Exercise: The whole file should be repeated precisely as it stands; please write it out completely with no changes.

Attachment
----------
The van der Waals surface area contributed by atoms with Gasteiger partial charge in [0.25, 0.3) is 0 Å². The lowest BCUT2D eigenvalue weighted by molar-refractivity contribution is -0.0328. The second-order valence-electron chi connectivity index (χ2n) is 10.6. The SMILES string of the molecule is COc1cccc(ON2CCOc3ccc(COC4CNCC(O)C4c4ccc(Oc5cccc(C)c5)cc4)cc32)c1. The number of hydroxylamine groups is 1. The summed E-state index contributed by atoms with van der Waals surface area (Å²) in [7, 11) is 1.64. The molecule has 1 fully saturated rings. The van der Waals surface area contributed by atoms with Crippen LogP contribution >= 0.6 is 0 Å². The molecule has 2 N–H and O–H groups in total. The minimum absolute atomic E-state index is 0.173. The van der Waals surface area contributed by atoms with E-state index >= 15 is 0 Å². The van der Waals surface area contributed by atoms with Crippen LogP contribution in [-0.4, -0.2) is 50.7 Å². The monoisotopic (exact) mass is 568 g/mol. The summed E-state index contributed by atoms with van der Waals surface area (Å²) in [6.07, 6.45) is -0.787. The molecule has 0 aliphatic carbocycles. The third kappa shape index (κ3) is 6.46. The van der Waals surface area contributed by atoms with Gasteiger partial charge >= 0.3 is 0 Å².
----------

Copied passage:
The van der Waals surface area contributed by atoms with Gasteiger partial charge in [0.25, 0.3) is 0 Å². The lowest BCUT2D eigenvalue weighted by molar-refractivity contribution is -0.0328. The second-order valence-electron chi connectivity index (χ2n) is 10.6. The SMILES string of the molecule is COc1cccc(ON2CCOc3ccc(COC4CNCC(O)C4c4ccc(Oc5cccc(C)c5)cc4)cc32)c1. The number of hydroxylamine groups is 1. The summed E-state index contributed by atoms with van der Waals surface area (Å²) in [7, 11) is 1.64. The molecule has 1 fully saturated rings. The van der Waals surface area contributed by atoms with Crippen LogP contribution >= 0.6 is 0 Å². The molecule has 2 N–H and O–H groups in total. The minimum absolute atomic E-state index is 0.173. The van der Waals surface area contributed by atoms with E-state index >= 15 is 0 Å². The van der Waals surface area contributed by atoms with Crippen LogP contribution in [-0.4, -0.2) is 50.7 Å². The monoisotopic (exact) mass is 568 g/mol. The summed E-state index contributed by atoms with van der Waals surface area (Å²) in [6.07, 6.45) is -0.787. The molecule has 0 aliphatic carbocycles. The third kappa shape index (κ3) is 6.46. The van der Waals surface area contributed by atoms with Gasteiger partial charge >= 0.3 is 0 Å².